If you caught the first post in our Behind the Build series, you read about the role aggregates play in the construction industry. In this post, we discuss how aggregates and industrial materials lay the foundation for construction projects. But did you know that construction sites aren’t the only place you can find these materials? Today, we’ll share the many unexpected places you can find aggregates in your everyday life.
First thing’s first: let’s define aggregates.
Think of aggregates as any material that is mined from the earth. Three of the most commonly used aggregate are:
- This fine, widely available resource is often used as fill.
- Gravel is grittier than sand, with a minimum diameter of .08 inches. In addition to fill, gravel is used for roads, driveways and more.
- Any gray rock that is primarily composed of calcium carbonate can be defined as limestone. It has many uses on the construction site, including as a component of concrete and asphalt asphalt pavement.
Like most of us in the construction industry, it’s common to most often associate aggregates with the building blocks of our roads, bridges, and sidewalks. But aggregates can be found all throughout our homes.
- In our dining rooms: our plates, dishes, pots, pans and even some of the foods we eat.
- In our bathroom drawers: our makeup, mirrors and medicines.
- In our offices: our pencils and paints.
With far too many uses to cover in this one post, let’s dive into limestone a bit more and discover three ways in which it’s beneficial.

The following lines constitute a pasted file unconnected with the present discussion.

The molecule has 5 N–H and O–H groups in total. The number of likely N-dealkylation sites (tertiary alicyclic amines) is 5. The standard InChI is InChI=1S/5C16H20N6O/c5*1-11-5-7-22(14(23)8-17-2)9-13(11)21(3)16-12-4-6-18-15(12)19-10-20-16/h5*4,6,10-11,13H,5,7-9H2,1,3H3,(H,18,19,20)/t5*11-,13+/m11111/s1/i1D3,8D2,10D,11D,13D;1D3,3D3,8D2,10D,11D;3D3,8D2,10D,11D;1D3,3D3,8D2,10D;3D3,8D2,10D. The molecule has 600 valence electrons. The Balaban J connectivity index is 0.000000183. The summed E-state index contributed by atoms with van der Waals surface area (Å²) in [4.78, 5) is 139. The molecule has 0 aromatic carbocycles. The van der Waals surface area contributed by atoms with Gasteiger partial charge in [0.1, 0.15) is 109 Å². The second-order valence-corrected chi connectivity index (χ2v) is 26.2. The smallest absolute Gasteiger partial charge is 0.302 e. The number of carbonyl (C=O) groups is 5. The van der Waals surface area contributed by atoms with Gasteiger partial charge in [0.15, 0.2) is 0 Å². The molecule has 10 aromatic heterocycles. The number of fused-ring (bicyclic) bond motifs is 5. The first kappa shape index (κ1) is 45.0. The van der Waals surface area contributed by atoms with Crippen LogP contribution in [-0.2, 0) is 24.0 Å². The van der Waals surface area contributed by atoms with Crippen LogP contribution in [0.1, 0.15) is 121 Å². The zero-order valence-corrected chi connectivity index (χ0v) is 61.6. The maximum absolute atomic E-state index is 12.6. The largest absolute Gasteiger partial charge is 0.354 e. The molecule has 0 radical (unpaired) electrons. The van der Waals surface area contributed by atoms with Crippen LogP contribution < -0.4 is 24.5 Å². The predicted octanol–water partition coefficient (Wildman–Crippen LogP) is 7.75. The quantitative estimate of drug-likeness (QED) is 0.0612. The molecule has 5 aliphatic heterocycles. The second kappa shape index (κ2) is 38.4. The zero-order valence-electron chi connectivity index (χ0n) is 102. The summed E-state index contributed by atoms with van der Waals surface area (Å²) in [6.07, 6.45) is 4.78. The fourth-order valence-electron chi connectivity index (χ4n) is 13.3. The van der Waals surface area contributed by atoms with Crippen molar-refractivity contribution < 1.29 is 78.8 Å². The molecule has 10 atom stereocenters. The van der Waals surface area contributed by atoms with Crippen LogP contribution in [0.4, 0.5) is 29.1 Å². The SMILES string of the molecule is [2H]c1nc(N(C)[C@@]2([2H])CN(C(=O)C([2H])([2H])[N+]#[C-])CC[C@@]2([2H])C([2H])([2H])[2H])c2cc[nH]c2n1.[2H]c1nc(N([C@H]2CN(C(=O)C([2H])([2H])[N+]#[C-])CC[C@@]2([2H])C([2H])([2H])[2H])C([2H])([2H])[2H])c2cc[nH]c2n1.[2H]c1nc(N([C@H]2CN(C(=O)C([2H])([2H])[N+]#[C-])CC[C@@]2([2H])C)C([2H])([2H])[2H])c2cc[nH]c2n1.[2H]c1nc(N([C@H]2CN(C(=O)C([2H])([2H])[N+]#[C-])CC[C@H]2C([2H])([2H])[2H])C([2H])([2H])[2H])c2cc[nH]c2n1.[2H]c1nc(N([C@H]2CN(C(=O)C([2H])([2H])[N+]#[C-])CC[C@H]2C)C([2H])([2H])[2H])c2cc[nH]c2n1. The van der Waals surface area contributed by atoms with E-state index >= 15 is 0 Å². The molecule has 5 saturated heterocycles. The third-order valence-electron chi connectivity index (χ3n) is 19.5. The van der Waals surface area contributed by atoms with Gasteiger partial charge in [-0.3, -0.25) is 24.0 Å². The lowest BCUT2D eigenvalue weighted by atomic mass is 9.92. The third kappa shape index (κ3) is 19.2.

Pure limestone has some of the highest levels of elemental calcium.
Given that a mineral must be composed of at least 50% calcite to be considered limestone, it’s no wonder that this aggregate makes for an excellent addition to animal feed. Limestone has been proven to increase the health of farm animals, leading to heartier eggs, healthier cows, and, in the end, better quality products for consumers.
It supports our soil.
Speaking of the farm, limestone is also used in the fields as a soil-supporting fertilizer. To put it simply: when soil acidity levels rise, crops suffer. But with the help of limestone, farmers, gardeners and homeowners can restore pH levels, increase mineral absorption and water penetration for their crops, yard and more.
Lastly, limestone is a powerful, yet gentle cleanser.
With its natural cleansing properties, limestone is often used in toothpaste. Its ability to scrub teeth clean without damaging the enamel supports overall oral health without negatively impacting toothpaste taste.
Take a look around your home. You’re sure to see the many ways in which our aggregates workers make your life better. We are thankful for all they do to support our everyday lives in our homes, through our commute and in all types of activities.